Philosophy Of Mind When Thinking Essay

Length: 4 pages Sources: 4 Subject: Black Studies - Philosophy Type: Essay Paper: #98518506 Related Topics: Metaphysics, Philosophy Of Education, Mind Body Connection, Friendship
Excerpt from Essay :

However, when looking more closely at the specific philosophy suggested by Socrates, a more specific view appears to suggest itself. Socrates appears to favor the view that true knowledge is only possible once the soul separates itself from the body.

For Socrates, the sense, i.e. touch, hearing, sight, taste, and smell only distract what he refers to as the "soul" from truly experiencing the nature of the external world. According to this philosophy, in other words, an external world does exist, but the individual can only truly access it at the end of life, when there are no longer senses to distort the impression of the external world.

According to this philosophy, therefore, there does exist an external world that can be perceived. This perception, however, is only possible once the human "filters" provided by the senses are allowed to die. The senses only die at death, which means that any human being can only access the ultimate truth once he or she dies. This creates a situation in which the body separates from the soul, and the soul in turn is freed to perceive the universe truly as it is. This is also why Socrates is not concerned or afraid at the prospect of dying. It is an opportunity for him to finally experience the ultimate truth, without having to submit to the filters necessitated by the human senses.

What this means is that human beings experience reality in a certain way. Each human being has his or her own percpetion of what reality is and what is important. However, this sense of importance is attached to a certain sense of importance that relates to the individual senses. When the senses die, the ultimate truth becomes available to the individual. What Socrates ultimately states is that each human being, during his or her life, has a specific sense of what life is and should be. At the moment of death, however, the human senses die and the ultimate truth of life is accessible.

This view does not seem to be either solipsistic or skeptical, since both views seem to focus on the current experience...

...

One might also view this from the perspective of a living person. Not being able to access the true nature of life and philosophy from a generally unconnected view while still alive could refer to the skepticist view of life. The best way to approach this, according to the philosopher, appears to be from a sense of not being able to truly know what life or death is. Indeed, the best approach appears to be that there is truly no way for an individual to know whether an experience is philosophically viable or not.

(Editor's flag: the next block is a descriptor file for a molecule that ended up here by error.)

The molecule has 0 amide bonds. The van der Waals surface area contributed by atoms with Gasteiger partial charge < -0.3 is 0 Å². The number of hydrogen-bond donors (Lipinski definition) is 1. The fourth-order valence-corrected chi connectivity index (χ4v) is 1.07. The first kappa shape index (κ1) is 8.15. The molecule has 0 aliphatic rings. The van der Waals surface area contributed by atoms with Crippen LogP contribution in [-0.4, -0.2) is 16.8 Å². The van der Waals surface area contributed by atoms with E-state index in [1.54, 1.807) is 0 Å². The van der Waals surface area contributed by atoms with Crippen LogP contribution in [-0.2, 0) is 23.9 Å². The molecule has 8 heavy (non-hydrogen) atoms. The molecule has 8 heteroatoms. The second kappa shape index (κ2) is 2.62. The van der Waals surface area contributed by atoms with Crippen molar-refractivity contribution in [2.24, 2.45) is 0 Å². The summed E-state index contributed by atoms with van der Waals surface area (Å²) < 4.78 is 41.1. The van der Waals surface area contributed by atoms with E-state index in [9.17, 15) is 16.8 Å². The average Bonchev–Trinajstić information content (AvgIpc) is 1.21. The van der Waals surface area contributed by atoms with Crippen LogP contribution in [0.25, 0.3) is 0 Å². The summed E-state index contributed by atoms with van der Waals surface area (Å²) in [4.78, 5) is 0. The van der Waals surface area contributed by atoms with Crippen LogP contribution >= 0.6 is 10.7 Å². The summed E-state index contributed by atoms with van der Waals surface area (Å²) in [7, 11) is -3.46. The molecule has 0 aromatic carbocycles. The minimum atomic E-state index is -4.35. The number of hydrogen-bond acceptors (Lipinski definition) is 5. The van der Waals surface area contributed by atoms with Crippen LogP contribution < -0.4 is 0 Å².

Finally, when comparing the experience of learning about a specific area of learning such as a certain configuration of triangles and an experience of connection such as a certain friendship, I feel that both have a root in the learning experience. The more time is spent with a specific person, the more is learned about this person and his or her likelihood to be accepted in terms of a friendship type connection. The more time is spent with a person, the more is learned about his or her philosophy and whether or not a connection can be established. More or less the same is true about mathematics. A certain type of triangle might relate to the comfort a person might experience when interacting with these in the future.

The connecting factor here is the learning paradigm. When learning more about anything, whether this be triangles or people, it means that a greater sense of comfort is experienced when interacting with them.

References

Aristotle. Metaphysics. The Internet Classics Archive. Retrieved from: http://classics.mit.edu/Aristotle/metaphysics.1.i.html

Nagel, T. (1987) What does it All Mean? New York: Oxford University Press.

Plato. Phaedo the Internet Classics Archive. Retrieved from: http://classics.mit.edu/Plato/phaedo.html

Sources Used in Documents:

References

Aristotle. Metaphysics. The Internet Classics Archive. Retrieved from: http://classics.mit.edu/Aristotle/metaphysics.1.i.html

Nagel, T. (1987) What does it All Mean? New York: Oxford University Press.

Plato. Phaedo the Internet Classics Archive. Retrieved from: http://classics.mit.edu/Plato/phaedo.html


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